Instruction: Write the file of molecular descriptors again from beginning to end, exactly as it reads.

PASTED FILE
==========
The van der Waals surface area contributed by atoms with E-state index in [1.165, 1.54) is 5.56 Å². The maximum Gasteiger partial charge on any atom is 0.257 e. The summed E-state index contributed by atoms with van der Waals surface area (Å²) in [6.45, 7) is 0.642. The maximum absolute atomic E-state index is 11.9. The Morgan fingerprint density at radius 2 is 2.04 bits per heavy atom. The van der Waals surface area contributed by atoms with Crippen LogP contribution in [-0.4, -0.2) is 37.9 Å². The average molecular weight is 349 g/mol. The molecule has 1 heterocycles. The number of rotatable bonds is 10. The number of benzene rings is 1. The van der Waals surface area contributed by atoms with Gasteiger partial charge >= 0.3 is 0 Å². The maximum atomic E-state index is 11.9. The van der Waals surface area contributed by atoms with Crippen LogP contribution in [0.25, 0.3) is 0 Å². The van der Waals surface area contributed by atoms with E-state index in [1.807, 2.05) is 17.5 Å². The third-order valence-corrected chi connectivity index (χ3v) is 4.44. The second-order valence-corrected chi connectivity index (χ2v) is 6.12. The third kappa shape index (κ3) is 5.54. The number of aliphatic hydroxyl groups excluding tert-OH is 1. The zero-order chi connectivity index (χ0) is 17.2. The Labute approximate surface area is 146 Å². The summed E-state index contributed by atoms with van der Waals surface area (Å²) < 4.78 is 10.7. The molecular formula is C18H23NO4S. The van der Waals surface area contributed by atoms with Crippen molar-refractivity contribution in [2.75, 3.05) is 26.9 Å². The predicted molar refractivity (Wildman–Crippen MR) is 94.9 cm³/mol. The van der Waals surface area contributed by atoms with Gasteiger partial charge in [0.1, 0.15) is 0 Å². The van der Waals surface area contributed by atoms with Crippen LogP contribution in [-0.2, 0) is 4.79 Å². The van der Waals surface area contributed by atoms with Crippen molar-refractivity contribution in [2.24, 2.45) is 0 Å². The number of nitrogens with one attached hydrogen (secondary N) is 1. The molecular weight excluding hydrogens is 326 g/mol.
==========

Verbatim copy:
The van der Waals surface area contributed by atoms with E-state index in [1.165, 1.54) is 5.56 Å². The maximum Gasteiger partial charge on any atom is 0.257 e. The summed E-state index contributed by atoms with van der Waals surface area (Å²) in [6.45, 7) is 0.642. The maximum absolute atomic E-state index is 11.9. The Morgan fingerprint density at radius 2 is 2.04 bits per heavy atom. The van der Waals surface area contributed by atoms with Crippen LogP contribution in [-0.4, -0.2) is 37.9 Å². The average molecular weight is 349 g/mol. The molecule has 1 heterocycles. The number of rotatable bonds is 10. The number of benzene rings is 1. The van der Waals surface area contributed by atoms with Gasteiger partial charge >= 0.3 is 0 Å². The maximum atomic E-state index is 11.9. The van der Waals surface area contributed by atoms with Crippen LogP contribution in [0.25, 0.3) is 0 Å². The van der Waals surface area contributed by atoms with E-state index in [1.807, 2.05) is 17.5 Å². The third-order valence-corrected chi connectivity index (χ3v) is 4.44. The second-order valence-corrected chi connectivity index (χ2v) is 6.12. The third kappa shape index (κ3) is 5.54. The number of aliphatic hydroxyl groups excluding tert-OH is 1. The zero-order chi connectivity index (χ0) is 17.2. The Labute approximate surface area is 146 Å². The summed E-state index contributed by atoms with van der Waals surface area (Å²) < 4.78 is 10.7. The molecular formula is C18H23NO4S. The van der Waals surface area contributed by atoms with Crippen molar-refractivity contribution in [2.75, 3.05) is 26.9 Å². The predicted molar refractivity (Wildman–Crippen MR) is 94.9 cm³/mol. The van der Waals surface area contributed by atoms with Gasteiger partial charge in [0.1, 0.15) is 0 Å². The van der Waals surface area contributed by atoms with Crippen LogP contribution in [-0.2, 0) is 4.79 Å². The van der Waals surface area contributed by atoms with Crippen molar-refractivity contribution in [2.24, 2.45) is 0 Å². The number of nitrogens with one attached hydrogen (secondary N) is 1. The molecular weight excluding hydrogens is 326 g/mol.